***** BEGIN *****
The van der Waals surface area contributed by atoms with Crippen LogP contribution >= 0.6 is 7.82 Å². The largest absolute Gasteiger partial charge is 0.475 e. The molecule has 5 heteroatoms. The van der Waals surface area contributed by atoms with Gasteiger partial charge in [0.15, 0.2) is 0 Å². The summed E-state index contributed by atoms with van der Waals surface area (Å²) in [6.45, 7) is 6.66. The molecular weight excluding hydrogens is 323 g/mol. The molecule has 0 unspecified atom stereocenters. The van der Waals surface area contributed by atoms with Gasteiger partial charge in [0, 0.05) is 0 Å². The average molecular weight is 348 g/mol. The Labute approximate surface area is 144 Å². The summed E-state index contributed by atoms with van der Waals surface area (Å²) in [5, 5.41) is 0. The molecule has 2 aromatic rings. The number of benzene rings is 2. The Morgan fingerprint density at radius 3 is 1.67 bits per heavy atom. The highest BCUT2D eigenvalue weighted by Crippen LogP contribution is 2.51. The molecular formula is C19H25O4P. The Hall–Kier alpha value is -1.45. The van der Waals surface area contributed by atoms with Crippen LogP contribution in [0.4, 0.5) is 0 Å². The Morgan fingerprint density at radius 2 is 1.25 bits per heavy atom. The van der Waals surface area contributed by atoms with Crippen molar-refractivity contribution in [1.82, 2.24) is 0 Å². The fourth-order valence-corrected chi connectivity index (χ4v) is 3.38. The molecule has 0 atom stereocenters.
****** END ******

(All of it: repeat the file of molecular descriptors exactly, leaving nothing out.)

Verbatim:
The van der Waals surface area contributed by atoms with Crippen LogP contribution >= 0.6 is 7.82 Å². The largest absolute Gasteiger partial charge is 0.475 e. The molecule has 5 heteroatoms. The van der Waals surface area contributed by atoms with Gasteiger partial charge in [0.15, 0.2) is 0 Å². The summed E-state index contributed by atoms with van der Waals surface area (Å²) in [6.45, 7) is 6.66. The molecular weight excluding hydrogens is 323 g/mol. The molecule has 0 unspecified atom stereocenters. The van der Waals surface area contributed by atoms with Gasteiger partial charge in [0, 0.05) is 0 Å². The average molecular weight is 348 g/mol. The Labute approximate surface area is 144 Å². The summed E-state index contributed by atoms with van der Waals surface area (Å²) in [5, 5.41) is 0. The molecule has 2 aromatic rings. The number of benzene rings is 2. The Morgan fingerprint density at radius 3 is 1.67 bits per heavy atom. The highest BCUT2D eigenvalue weighted by Crippen LogP contribution is 2.51. The molecular formula is C19H25O4P. The Hall–Kier alpha value is -1.45. The van der Waals surface area contributed by atoms with Crippen LogP contribution in [0.4, 0.5) is 0 Å². The Morgan fingerprint density at radius 2 is 1.25 bits per heavy atom. The van der Waals surface area contributed by atoms with Crippen molar-refractivity contribution in [1.82, 2.24) is 0 Å². The fourth-order valence-corrected chi connectivity index (χ4v) is 3.38. The molecule has 0 atom stereocenters.